The case involves a car accident that resulted from a Montgomery County, Maryland police officer doing what a noticeable minority of police officers do in police cars: drive at excessive speeds. This police officer was doing 56 miles per hour in a 30 mile per hour zone. When we see this on the road, no one even complains about it. It is just something we accept. Police officers drive at a speed of their choosing, even off-duty. Until something this happens.
But making matters worse in this case, the off-duty police officer could hide behind the shield of the Maryland Local Government Tort Claims Act because “police officers are always on duty.” So if a police officer is driving 100 miles an hour to pick up his laundry, he is still on duty protecting us. Please. So a paralyzed child who now needs around the clock medical care cannot recover anything resembling his damages, nothing to change the way he lives, while the police officer can return to work as if nothing ever happened.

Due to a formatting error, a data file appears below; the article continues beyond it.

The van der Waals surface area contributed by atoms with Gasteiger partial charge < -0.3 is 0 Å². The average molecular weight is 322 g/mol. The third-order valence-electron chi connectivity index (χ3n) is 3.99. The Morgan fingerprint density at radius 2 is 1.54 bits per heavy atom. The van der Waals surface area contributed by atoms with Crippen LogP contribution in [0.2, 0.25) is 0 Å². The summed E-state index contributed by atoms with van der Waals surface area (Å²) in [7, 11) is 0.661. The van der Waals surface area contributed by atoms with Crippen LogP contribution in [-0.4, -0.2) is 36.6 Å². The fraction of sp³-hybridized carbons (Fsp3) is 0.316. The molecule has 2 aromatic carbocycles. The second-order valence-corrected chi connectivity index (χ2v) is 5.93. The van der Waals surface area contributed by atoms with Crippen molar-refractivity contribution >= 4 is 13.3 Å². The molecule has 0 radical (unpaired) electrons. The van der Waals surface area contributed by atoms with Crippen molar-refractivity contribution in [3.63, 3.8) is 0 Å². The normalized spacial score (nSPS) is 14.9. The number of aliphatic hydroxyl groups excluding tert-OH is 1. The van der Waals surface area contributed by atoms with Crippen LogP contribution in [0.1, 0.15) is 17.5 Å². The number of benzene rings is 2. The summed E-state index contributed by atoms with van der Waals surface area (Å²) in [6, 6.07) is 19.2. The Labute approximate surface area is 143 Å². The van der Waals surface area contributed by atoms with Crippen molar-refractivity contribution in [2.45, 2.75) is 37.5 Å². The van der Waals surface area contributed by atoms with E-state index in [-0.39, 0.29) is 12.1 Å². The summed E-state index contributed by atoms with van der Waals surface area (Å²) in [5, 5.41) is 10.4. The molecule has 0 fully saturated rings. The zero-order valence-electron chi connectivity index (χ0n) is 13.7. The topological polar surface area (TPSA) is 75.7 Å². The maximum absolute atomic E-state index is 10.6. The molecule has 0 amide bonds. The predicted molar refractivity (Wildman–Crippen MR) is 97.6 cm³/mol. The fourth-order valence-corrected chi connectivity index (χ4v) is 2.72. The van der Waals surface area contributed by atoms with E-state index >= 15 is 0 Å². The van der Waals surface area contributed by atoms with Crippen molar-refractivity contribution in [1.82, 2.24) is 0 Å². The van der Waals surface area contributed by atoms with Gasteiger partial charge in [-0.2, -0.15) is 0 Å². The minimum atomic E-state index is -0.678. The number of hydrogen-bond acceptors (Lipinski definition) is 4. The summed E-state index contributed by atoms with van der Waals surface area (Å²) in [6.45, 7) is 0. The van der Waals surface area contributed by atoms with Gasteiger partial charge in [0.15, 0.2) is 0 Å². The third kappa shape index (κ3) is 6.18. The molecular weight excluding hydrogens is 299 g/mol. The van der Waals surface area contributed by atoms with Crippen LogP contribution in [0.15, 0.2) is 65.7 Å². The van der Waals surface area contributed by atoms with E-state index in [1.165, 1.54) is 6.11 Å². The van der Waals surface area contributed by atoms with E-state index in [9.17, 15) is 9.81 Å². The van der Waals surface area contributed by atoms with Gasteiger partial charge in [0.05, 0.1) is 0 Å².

That “able to return to work” line is stronger than it should be. Going 56 in a 30 is a terrible idea, but not a crime against the people. If the police officer is a decent human being – and there is no reason to believe that he is not – he will have to carry with him the harm he has caused for the rest of his life. That a catastrophic car accident ensued from the police officer’s bad conduct does not mean he should lose his job. (I guess. I don’t know.) But the dichotomy is amazing: he goes back to work while this boy suffers every day for the rest of his life. That bitter pill would be a lot easier to swallow if the boy received the money for his injuries that would change his life, making an awful situation just a little less awful.
- The Washington Examiner article on the case